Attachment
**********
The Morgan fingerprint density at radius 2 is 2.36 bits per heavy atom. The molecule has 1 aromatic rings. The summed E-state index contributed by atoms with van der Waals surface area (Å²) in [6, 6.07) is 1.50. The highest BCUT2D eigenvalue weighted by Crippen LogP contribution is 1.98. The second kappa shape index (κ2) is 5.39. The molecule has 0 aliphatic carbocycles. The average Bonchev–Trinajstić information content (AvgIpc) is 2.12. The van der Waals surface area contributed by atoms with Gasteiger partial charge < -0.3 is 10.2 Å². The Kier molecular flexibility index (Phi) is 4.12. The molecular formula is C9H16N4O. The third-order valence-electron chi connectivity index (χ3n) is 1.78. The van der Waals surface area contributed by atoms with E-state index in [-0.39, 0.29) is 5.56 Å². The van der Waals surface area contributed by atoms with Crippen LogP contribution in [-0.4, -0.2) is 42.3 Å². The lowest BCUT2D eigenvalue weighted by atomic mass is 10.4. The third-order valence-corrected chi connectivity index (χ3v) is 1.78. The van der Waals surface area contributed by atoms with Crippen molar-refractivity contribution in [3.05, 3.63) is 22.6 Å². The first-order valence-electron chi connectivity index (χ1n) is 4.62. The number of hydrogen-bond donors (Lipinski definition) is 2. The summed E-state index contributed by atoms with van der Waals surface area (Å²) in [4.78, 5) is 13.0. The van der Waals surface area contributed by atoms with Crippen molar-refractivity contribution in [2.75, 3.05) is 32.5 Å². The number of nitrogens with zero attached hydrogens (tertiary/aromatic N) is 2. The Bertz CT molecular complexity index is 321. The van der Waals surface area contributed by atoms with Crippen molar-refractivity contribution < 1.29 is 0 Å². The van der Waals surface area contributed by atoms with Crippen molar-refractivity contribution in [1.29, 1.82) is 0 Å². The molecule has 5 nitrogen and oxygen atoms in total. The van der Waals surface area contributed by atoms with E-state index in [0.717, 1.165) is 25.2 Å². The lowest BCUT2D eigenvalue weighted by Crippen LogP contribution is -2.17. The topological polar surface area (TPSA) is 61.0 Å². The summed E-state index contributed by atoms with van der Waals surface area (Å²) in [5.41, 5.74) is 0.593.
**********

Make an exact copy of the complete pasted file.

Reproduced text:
The Morgan fingerprint density at radius 2 is 2.36 bits per heavy atom. The molecule has 1 aromatic rings. The summed E-state index contributed by atoms with van der Waals surface area (Å²) in [6, 6.07) is 1.50. The highest BCUT2D eigenvalue weighted by Crippen LogP contribution is 1.98. The second kappa shape index (κ2) is 5.39. The molecule has 0 aliphatic carbocycles. The average Bonchev–Trinajstić information content (AvgIpc) is 2.12. The van der Waals surface area contributed by atoms with Gasteiger partial charge < -0.3 is 10.2 Å². The Kier molecular flexibility index (Phi) is 4.12. The molecular formula is C9H16N4O. The third-order valence-electron chi connectivity index (χ3n) is 1.78. The van der Waals surface area contributed by atoms with E-state index in [-0.39, 0.29) is 5.56 Å². The van der Waals surface area contributed by atoms with Crippen LogP contribution in [-0.4, -0.2) is 42.3 Å². The lowest BCUT2D eigenvalue weighted by atomic mass is 10.4. The third-order valence-corrected chi connectivity index (χ3v) is 1.78. The van der Waals surface area contributed by atoms with Crippen molar-refractivity contribution in [3.05, 3.63) is 22.6 Å². The first-order valence-electron chi connectivity index (χ1n) is 4.62. The number of hydrogen-bond donors (Lipinski definition) is 2. The summed E-state index contributed by atoms with van der Waals surface area (Å²) in [4.78, 5) is 13.0. The van der Waals surface area contributed by atoms with Crippen molar-refractivity contribution in [2.75, 3.05) is 32.5 Å². The number of nitrogens with zero attached hydrogens (tertiary/aromatic N) is 2. The Bertz CT molecular complexity index is 321. The van der Waals surface area contributed by atoms with Crippen molar-refractivity contribution < 1.29 is 0 Å². The van der Waals surface area contributed by atoms with Crippen molar-refractivity contribution in [1.29, 1.82) is 0 Å². The molecule has 5 nitrogen and oxygen atoms in total. The van der Waals surface area contributed by atoms with E-state index in [0.717, 1.165) is 25.2 Å². The lowest BCUT2D eigenvalue weighted by Crippen LogP contribution is -2.17. The topological polar surface area (TPSA) is 61.0 Å². The summed E-state index contributed by atoms with van der Waals surface area (Å²) in [5.41, 5.74) is 0.593.